The Theatrical Event discusses the objectives of theater studies by focusing on the communicative encounter between performer and spectator - the theatrical event. A theatrical event includes the presentation of a performance and the attention of an audience; in this sense, every performance - on stage or in the street, historical or contemporary - that is watched by an audience is a theatrical event. The concept underlines the "eventness" of all encounters between performers and spectators.
In the first part of the book, Willmar Sauter presents various models for the analysis of theatrical events, examining the relationship between performance and perception and the interaction between the performative event and its context. Using examples from ancient and recent theater history, and discussing traditional and nontraditional approaches to theater theory, he builds a paradigmatic change in the concept of theater. Constructs such as playing culture (as opposed to written culture), theatrical communication, theatricality, and theater as a model of cultural event are brought into focus and their methodological advantages explored.
The second part of the book uses the theoretical groundwork of the first part to enhance a variety of topics, including such legends as Sarah Bernhardt and other historical phenomena, such as a Swedish Renaissance play, Strindberg's ideas on acting, the question of ethnicity in the political theater of the 1930s, and critical writings on contemporary performances. Sauter examines how Robert Lepage's staging of A Dream Play is viewed by critics and scholars and analyzes Dario Fo's intercultural transfer to outdoor performances in Stockholm and the unusual sensationalism of Strindberg's Miss Julie.
©2000 The University of Iowa Press (P)2012 Redwood Audiobooks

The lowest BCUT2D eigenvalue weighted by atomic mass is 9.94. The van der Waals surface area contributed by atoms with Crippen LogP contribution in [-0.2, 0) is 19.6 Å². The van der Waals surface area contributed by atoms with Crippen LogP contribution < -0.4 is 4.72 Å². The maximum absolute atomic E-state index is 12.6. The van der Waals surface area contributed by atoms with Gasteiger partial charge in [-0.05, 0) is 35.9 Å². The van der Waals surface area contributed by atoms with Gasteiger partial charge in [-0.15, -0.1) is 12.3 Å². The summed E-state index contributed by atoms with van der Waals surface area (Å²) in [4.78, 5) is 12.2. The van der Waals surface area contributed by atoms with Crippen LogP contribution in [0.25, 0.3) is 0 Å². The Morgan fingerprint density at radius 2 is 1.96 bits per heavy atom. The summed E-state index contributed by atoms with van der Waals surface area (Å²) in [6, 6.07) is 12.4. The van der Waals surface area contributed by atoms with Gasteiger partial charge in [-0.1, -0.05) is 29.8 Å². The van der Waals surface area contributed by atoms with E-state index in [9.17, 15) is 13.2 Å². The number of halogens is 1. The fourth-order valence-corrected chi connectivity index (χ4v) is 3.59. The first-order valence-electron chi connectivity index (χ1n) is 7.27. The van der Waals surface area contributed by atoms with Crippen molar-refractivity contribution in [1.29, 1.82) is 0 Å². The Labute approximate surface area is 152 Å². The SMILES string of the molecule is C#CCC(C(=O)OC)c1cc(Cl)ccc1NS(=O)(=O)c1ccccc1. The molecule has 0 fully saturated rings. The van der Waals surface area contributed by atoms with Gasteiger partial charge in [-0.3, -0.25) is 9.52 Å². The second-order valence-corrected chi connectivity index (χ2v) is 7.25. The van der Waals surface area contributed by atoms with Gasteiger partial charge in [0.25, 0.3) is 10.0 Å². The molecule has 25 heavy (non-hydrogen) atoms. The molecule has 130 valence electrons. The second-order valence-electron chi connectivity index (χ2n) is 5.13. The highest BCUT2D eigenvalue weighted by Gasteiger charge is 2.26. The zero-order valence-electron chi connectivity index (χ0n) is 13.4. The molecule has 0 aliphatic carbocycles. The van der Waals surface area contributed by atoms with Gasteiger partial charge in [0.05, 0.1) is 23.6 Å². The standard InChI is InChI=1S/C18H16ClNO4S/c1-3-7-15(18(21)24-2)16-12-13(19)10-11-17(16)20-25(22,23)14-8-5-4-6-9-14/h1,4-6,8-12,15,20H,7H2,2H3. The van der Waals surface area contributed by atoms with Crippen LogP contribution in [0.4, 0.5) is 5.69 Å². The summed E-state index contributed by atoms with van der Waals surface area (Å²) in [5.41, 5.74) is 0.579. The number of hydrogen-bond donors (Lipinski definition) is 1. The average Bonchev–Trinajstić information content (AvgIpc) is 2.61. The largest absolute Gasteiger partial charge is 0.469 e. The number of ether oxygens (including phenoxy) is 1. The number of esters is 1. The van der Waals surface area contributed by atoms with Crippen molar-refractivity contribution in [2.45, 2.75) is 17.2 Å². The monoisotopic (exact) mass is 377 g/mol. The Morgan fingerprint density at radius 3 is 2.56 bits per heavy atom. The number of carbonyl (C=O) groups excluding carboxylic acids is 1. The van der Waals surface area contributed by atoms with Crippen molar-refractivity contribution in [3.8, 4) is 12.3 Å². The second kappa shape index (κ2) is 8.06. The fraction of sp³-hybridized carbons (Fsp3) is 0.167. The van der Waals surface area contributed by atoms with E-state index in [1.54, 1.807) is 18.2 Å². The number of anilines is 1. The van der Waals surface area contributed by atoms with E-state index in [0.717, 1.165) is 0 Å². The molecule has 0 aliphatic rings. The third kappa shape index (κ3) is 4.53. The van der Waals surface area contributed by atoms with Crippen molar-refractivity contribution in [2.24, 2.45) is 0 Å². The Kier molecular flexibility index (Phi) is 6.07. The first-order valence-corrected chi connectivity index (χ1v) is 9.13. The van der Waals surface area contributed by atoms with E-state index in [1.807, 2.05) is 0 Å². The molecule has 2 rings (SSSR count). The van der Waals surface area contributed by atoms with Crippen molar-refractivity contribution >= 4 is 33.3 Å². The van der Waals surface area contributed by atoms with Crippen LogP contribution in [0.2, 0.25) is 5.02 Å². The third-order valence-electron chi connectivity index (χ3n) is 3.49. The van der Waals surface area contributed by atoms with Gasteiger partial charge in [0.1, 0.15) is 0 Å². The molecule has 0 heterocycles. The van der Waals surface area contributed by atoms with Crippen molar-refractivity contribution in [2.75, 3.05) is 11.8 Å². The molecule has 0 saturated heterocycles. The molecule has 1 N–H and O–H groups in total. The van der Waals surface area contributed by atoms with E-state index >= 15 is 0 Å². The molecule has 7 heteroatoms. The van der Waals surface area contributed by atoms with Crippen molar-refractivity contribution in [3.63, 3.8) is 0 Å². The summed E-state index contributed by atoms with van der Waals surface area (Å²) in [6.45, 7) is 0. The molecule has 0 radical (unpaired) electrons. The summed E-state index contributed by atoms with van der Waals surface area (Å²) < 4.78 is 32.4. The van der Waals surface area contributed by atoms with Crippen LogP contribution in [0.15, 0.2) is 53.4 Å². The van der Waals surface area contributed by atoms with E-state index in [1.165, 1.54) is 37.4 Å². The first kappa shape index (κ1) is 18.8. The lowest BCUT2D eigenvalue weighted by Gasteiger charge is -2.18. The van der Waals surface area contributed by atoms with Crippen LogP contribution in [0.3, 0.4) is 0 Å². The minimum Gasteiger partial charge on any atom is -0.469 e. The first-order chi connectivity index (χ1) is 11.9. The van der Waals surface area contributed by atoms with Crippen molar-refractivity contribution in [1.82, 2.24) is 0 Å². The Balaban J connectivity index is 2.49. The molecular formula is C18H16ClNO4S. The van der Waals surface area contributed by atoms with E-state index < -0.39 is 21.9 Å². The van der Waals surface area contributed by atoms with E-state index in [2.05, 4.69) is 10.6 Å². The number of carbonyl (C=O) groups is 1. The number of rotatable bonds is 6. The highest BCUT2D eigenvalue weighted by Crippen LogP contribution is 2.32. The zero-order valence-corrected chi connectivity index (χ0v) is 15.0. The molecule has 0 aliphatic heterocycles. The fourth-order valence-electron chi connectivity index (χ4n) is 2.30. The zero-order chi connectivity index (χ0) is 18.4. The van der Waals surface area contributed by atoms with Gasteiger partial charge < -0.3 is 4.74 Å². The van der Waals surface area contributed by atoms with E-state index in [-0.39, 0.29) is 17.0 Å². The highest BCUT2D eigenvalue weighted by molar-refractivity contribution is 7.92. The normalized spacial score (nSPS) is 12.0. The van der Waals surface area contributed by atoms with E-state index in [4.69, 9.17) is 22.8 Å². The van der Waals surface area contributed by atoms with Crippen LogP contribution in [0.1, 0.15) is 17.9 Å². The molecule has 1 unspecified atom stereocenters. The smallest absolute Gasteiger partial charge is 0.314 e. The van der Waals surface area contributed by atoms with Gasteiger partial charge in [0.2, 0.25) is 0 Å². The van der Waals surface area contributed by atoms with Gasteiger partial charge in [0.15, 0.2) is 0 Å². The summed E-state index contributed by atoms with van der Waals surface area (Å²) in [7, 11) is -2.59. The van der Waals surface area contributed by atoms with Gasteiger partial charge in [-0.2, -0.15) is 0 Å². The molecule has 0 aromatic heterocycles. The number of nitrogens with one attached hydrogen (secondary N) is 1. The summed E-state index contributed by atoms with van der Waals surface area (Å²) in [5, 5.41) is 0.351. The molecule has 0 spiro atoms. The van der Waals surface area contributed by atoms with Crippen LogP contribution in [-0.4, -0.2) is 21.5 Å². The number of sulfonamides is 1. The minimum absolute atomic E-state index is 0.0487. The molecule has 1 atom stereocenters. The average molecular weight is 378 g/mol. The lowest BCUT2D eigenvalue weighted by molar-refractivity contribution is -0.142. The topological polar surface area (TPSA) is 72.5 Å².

"The Theatrical Event is promising and useful, perhaps the most useful conceptualization of the theatrical process available." (Janelle Reinelt, University of California, Davis, and former editor of Theatre Journal)
I bought this book with an interest in learning more about the theory behind performance studies. I am considering a potential career in performance arts but with a late start in the field, so I thought it would be worthwhile to do some "homework." That said, I had already taken a course in college a number of years ago intended as an introduction to performance theory.
I have given up only an hour into the book. While the material is indeed dry, I assumed I wouldn't be too daunted by the content and analytical writing; seeing that I am incorrect, I would NOT attempt this book if not seriously studying performance theory for a degree. The narrator also makes the material seem drier, as he drones on endlessly in a monotonic [and annoying] voice.
The review on the book itself claims that it is a useful text, but again I think it would only serve someone who is working on a doctorate in performance studies.
I bought this expecting to be exposed to arcane but interesting theories on the nature of theater and performance.
What I discovered was only that the author has a massive and deeply boring gift for the obvious; a good chunk of this book was mundane observations about theater and drama that any audience member could have. Why buy a book by a putative academic that simply repeats what we already know to us?
There were occasional flashes of insight but the author was too reticent to develop or elaborate on them.
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